Shaftsbury_FirstGrade_Ryleigh-T5.jpg

A first-grader at Shaftsbury Elementary drew this artwork in December 2020 as a way for kids to remember the keys to staying safe during the coronavirus pandemic — washing hands, staying arm’s length apart and wearing a mask.

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Vermont’s COVID-19 numbers — from caseload to vaccinations to hospitalization rates — continue to move in the right direction, prompting Gov. Phil Scott to suggest that the state’s mask mandate in schools could be lifted as soon as later this month.

“We’re contemplating that,” the governor said at his weekly press conference. “The sooner we can get people, kids in particular, back to normal — and that’s without masks — the better.”

Scott said his administration meets regularly to make sure Vermont’s COVID policy is up to date with the current science. That meeting is set for Feb. 28, at which time the mask mandate is likely to be re-visited. While not committing to revoking the school mask requirement, the governor noted other states — including Oregon and California — have lifted mask mandates despite having caseloads higher than Vermont’s.

He said he recently spoke with a mother whose two young children had never attended school without a mask, and therefore had not seen their friends’ faces or expressions. “I thought, ‘How sad is that?’”

“If the numbers continue (to decline), we’ll have this discussion and determine the path forward,” he said.

Education Secretary Dan French said he hopes we can all lower the level of COVID-driven anxiety among schoolchildren. French said kids and adults have been on a rollercoaster with ups and downs linked to the virus.

“But we do control how we perceive it, and we do convey anxiety to children,” he said. Lowering that anxiety level is a step toward normalcy for our kids, he added. French also noted that staff in schools have asked for antigen tests for themselves, not just students, and those tests will be delivered to schools in the near future. That testing will be voluntary.

Michael Pieciak, commissioner of financial regulation, said Vermont’s seven-day average of COVID cases has dropped to under 400, the lowest point since pre-omicron mid-December. He said hospital admissions for COVID are down 14 percent over last week, and intensive care cases are down 17 percent. Outbreaks in long-term care facilities, which had remained high, are also starting to come down. And while 558 Vermonters have died from COVID-19, 13 so far in February, the death rate is also expected to decline going forward.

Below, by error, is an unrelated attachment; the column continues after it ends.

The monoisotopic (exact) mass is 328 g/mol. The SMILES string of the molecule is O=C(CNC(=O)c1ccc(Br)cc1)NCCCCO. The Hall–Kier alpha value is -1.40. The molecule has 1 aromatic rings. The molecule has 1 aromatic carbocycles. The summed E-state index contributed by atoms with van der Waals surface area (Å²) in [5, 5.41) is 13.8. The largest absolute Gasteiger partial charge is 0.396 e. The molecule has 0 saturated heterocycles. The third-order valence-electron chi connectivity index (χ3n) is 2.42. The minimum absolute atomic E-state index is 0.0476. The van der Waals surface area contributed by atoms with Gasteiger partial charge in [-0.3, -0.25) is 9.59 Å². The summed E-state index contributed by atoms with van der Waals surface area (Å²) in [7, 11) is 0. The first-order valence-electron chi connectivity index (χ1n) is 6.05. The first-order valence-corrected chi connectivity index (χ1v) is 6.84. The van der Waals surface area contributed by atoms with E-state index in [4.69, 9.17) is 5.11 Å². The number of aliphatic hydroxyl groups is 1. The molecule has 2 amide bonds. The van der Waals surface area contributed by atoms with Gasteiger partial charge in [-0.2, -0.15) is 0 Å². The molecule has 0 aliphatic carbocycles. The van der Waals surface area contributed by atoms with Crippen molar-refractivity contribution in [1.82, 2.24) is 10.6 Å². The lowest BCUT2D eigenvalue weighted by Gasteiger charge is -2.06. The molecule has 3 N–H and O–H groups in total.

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“Things continue to move in the right direction,” agreed Scott.

A focus on improved cell service

In fact, he said, the news on the COVID front is so good that he decided to focus on a different topic for his weekly press conference — expanding cell service throughout the state. Scott said he has asked lawmakers to approve a plan to use $51 million in federal COVID relief funds to locate and build 100 new cell towers to ensure all areas of the state — particularly hard-hit rural areas that lack service — are able to use cellphones and have broadband access.

“Cell coverage is a necessity, and it’s an area where we must do better,” he said. “It’s not a luxury; it’s an expectation.”

{span}Public Service Commissioner June Tierney said cell and broadband service is vital in guaranteeing rural Vermonters have expanded access to telehealth care; those without transportation can attend virtual mental health counseling sessions; road crews can track conditions in bad weather; drivers in accidents can reach 911 for help; students can access remote learning; companies can conduct business, and tourists can book trips; and much more. {/span}

Tierney said the state conducted a study to gauge cell availability along various roads across Vermont. Among the findings, 62 percent of roadways have marginal cell service, 10 percent lack any signal, and 70 percent offer either AT&T or Verizon, which is why some people carry two phones, she said. Planning for the new towers will be conducted with public input, she added.

“This program will have robust community engagement for sites,” Tierney said. “This will happen before sites are selected.”


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